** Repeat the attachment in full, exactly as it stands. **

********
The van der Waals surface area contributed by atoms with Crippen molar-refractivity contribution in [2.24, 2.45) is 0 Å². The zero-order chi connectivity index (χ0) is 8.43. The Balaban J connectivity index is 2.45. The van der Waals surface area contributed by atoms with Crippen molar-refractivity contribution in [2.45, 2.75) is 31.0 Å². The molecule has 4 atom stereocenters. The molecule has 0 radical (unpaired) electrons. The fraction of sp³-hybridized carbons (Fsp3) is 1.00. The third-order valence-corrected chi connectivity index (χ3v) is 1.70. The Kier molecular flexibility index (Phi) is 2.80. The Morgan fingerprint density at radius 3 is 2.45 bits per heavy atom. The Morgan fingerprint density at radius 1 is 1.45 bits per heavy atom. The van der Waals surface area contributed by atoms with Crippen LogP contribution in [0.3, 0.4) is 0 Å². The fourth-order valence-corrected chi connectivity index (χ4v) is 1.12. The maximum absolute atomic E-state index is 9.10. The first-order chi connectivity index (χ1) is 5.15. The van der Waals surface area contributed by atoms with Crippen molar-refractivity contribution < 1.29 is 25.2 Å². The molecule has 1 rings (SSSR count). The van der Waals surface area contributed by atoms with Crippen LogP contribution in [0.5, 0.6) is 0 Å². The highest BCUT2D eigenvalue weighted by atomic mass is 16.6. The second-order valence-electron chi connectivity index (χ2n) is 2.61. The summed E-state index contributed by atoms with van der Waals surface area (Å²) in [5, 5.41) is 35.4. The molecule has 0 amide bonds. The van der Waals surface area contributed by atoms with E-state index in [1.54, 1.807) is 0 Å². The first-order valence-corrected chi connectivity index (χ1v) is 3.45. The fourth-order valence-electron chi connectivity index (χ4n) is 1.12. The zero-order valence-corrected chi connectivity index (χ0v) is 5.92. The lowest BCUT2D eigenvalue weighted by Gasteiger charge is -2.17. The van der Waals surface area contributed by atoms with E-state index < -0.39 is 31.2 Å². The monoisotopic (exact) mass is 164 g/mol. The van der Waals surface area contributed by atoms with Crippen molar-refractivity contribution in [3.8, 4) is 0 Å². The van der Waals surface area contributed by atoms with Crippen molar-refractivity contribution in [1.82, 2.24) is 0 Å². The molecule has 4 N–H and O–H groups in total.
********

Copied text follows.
The van der Waals surface area contributed by atoms with Crippen molar-refractivity contribution in [2.24, 2.45) is 0 Å². The zero-order chi connectivity index (χ0) is 8.43. The Balaban J connectivity index is 2.45. The van der Waals surface area contributed by atoms with Crippen molar-refractivity contribution in [2.45, 2.75) is 31.0 Å². The molecule has 4 atom stereocenters. The molecule has 0 radical (unpaired) electrons. The fraction of sp³-hybridized carbons (Fsp3) is 1.00. The third-order valence-corrected chi connectivity index (χ3v) is 1.70. The Kier molecular flexibility index (Phi) is 2.80. The Morgan fingerprint density at radius 3 is 2.45 bits per heavy atom. The Morgan fingerprint density at radius 1 is 1.45 bits per heavy atom. The van der Waals surface area contributed by atoms with Crippen LogP contribution in [0.3, 0.4) is 0 Å². The fourth-order valence-corrected chi connectivity index (χ4v) is 1.12. The maximum absolute atomic E-state index is 9.10. The first-order chi connectivity index (χ1) is 5.15. The van der Waals surface area contributed by atoms with Crippen molar-refractivity contribution < 1.29 is 25.2 Å². The molecule has 1 rings (SSSR count). The van der Waals surface area contributed by atoms with Crippen LogP contribution in [0.5, 0.6) is 0 Å². The highest BCUT2D eigenvalue weighted by atomic mass is 16.6. The second-order valence-electron chi connectivity index (χ2n) is 2.61. The summed E-state index contributed by atoms with van der Waals surface area (Å²) in [5, 5.41) is 35.4. The molecule has 0 amide bonds. The van der Waals surface area contributed by atoms with E-state index in [1.54, 1.807) is 0 Å². The first-order valence-corrected chi connectivity index (χ1v) is 3.45. The fourth-order valence-electron chi connectivity index (χ4n) is 1.12. The zero-order valence-corrected chi connectivity index (χ0v) is 5.92. The lowest BCUT2D eigenvalue weighted by Gasteiger charge is -2.17. The van der Waals surface area contributed by atoms with E-state index < -0.39 is 31.2 Å². The monoisotopic (exact) mass is 164 g/mol. The van der Waals surface area contributed by atoms with Crippen molar-refractivity contribution in [3.8, 4) is 0 Å². The van der Waals surface area contributed by atoms with Crippen molar-refractivity contribution in [1.82, 2.24) is 0 Å². The molecule has 4 N–H and O–H groups in total.